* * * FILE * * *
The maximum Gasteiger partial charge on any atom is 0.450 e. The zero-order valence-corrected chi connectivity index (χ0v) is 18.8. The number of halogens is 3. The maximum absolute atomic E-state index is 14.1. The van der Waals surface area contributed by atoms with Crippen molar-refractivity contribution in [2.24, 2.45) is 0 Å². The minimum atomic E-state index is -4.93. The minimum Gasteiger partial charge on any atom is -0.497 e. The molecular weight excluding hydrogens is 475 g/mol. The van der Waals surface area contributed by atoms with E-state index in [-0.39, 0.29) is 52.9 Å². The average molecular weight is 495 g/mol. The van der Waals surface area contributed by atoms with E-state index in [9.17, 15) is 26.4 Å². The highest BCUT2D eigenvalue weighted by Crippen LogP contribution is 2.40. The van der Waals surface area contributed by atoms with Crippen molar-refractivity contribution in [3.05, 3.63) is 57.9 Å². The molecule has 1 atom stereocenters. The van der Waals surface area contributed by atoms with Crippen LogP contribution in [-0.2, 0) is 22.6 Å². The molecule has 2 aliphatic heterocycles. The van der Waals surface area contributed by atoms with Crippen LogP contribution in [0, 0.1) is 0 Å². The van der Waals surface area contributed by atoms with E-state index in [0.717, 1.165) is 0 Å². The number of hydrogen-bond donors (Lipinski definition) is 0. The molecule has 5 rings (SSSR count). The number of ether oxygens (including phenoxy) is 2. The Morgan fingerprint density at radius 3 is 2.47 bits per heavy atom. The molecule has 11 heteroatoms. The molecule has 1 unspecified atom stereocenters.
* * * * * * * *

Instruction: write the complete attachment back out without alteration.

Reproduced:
The maximum Gasteiger partial charge on any atom is 0.450 e. The zero-order valence-corrected chi connectivity index (χ0v) is 18.8. The number of halogens is 3. The maximum absolute atomic E-state index is 14.1. The van der Waals surface area contributed by atoms with Crippen molar-refractivity contribution in [2.24, 2.45) is 0 Å². The minimum atomic E-state index is -4.93. The minimum Gasteiger partial charge on any atom is -0.497 e. The molecular weight excluding hydrogens is 475 g/mol. The van der Waals surface area contributed by atoms with E-state index in [-0.39, 0.29) is 52.9 Å². The average molecular weight is 495 g/mol. The van der Waals surface area contributed by atoms with E-state index in [9.17, 15) is 26.4 Å². The highest BCUT2D eigenvalue weighted by Crippen LogP contribution is 2.40. The van der Waals surface area contributed by atoms with Crippen molar-refractivity contribution in [3.05, 3.63) is 57.9 Å². The molecule has 1 atom stereocenters. The van der Waals surface area contributed by atoms with Crippen LogP contribution in [-0.2, 0) is 22.6 Å². The molecule has 2 aliphatic heterocycles. The van der Waals surface area contributed by atoms with Crippen LogP contribution in [0, 0.1) is 0 Å². The van der Waals surface area contributed by atoms with E-state index in [0.717, 1.165) is 0 Å². The number of hydrogen-bond donors (Lipinski definition) is 0. The molecule has 5 rings (SSSR count). The number of ether oxygens (including phenoxy) is 2. The Morgan fingerprint density at radius 3 is 2.47 bits per heavy atom. The molecule has 11 heteroatoms. The molecule has 1 unspecified atom stereocenters.